Black Cumin facts and health benefits


Black Cumin facts and health benefits

Black Cumin Quick Facts
Name: Black Cumin
Scientific Name: Nigella sativa
Origin Southwestern Asia or southeastern Europe
Colors Black
Shapes Triquetrous to obpyramidal, rugose,
Taste Taste like a combination of onions, black pepper and oregano
Major nutrients Manganese (370.87%)
Copper (288.89%)
Iron (121.25%)
Total Fat (89.03%)
Phosphorus (77.57%)
Health benefits Weight loss, Protects the Gut, Suitable for Women, Anti-fungal activity, Antiviral,Reduces Seizures, Boosts the Immune System,Treatment for MRSA, Protect Against Heart Disease, Anti-Diabetic, Protects the Kidneys and Prevents Kidney Stones, Digestion
More facts about Black Cumin
Nigella sativa also known as nigella or kalonji, often called black cumin, is an annual flowering plant in the family Ranunculaceae, native to south and southwest Asia. Black Cumin seed has been used in Middle Eastern folk medicine as a natural remedy for various diseases for over 2000 years. The prophet Mohammed is mentioned as saying in the Koran, “This black cumin is healing for all diseases except death.” The black cumin he was discussing to be Nigella sativa. It’s been used for centuries to treat everything from abscesses to herpes zoster. Due to its amazing power of healing, Black Cumin has got the place among the top ranked evidence based herbal medicines. Most of the therapeutic properties of Black Cumin seed are due to the presence of Thymoquinone which is a major bio active component (30%-48%) of the essential oil. Black Caraway, Black Cumin, Black seed, Black Seed flower, Edible Love-In-A-Mist, Fennel-Flower Nigella, Fitches, Nutmeg Flower, Onion Seed and Roman Coriander are some of the popular common names of black Cumin.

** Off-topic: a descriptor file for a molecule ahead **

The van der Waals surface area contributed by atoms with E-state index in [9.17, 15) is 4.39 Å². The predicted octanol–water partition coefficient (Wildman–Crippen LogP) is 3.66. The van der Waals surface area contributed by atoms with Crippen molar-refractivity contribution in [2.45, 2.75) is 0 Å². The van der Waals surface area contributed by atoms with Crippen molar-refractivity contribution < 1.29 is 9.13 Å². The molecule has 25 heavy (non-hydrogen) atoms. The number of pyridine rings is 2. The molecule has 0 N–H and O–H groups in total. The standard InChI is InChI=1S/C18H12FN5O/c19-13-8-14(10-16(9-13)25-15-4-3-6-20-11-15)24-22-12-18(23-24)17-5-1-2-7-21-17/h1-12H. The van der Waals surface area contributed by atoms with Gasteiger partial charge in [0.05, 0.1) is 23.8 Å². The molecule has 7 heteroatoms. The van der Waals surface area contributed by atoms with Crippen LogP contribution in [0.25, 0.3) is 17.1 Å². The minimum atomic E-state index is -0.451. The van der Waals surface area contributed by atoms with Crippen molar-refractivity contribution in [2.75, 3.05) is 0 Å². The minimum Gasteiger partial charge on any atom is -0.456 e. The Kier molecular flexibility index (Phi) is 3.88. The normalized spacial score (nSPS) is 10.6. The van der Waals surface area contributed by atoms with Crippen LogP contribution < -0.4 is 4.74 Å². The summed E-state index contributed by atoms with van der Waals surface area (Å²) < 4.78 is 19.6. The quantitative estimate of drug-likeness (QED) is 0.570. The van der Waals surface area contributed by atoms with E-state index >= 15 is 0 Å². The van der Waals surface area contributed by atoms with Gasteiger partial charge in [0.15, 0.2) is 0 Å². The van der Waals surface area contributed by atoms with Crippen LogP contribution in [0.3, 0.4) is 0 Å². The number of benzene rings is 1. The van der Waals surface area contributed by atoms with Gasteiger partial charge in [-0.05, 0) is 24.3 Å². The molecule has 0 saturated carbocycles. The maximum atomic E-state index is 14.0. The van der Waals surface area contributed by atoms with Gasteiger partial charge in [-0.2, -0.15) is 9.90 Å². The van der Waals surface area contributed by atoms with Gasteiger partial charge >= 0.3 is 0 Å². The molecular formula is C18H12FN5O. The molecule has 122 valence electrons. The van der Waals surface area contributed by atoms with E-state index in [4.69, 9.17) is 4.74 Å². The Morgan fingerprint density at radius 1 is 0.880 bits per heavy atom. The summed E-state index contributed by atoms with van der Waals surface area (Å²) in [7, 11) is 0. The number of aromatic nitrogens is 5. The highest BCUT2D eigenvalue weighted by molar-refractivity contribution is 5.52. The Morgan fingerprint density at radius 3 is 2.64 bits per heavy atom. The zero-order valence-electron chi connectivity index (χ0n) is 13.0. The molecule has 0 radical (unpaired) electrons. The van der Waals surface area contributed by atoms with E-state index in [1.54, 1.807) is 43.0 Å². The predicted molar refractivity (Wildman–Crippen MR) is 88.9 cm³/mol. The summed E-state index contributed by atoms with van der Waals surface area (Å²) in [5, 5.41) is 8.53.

Black Cumin is an annual stout, erect, flowering herb, 30–50 cm tall and grows well in full sunlight and thrives well in wide range of well-drained soils, but prefers sandy loam soils. It is quite drought tolerant and can survive in dry soils but needs regular watering during prolonged dry periods. Plant have a well-developed tap root along with branched, sub terete, weakly ribbed, pubescent, dark green stem. Normally leaves are 7–5 cm, bi-pinnately, tripinnately to multi pinnately divided into thin sub linear, pilose lobes. The upper leaves and petiolate are long while the lower leaves are small. Flowers are terminal and solitary, actinomorphic, hermaphrodite, pentamerous, hypogynous on 4–11 mm minutely hairy and ribbed pedicels.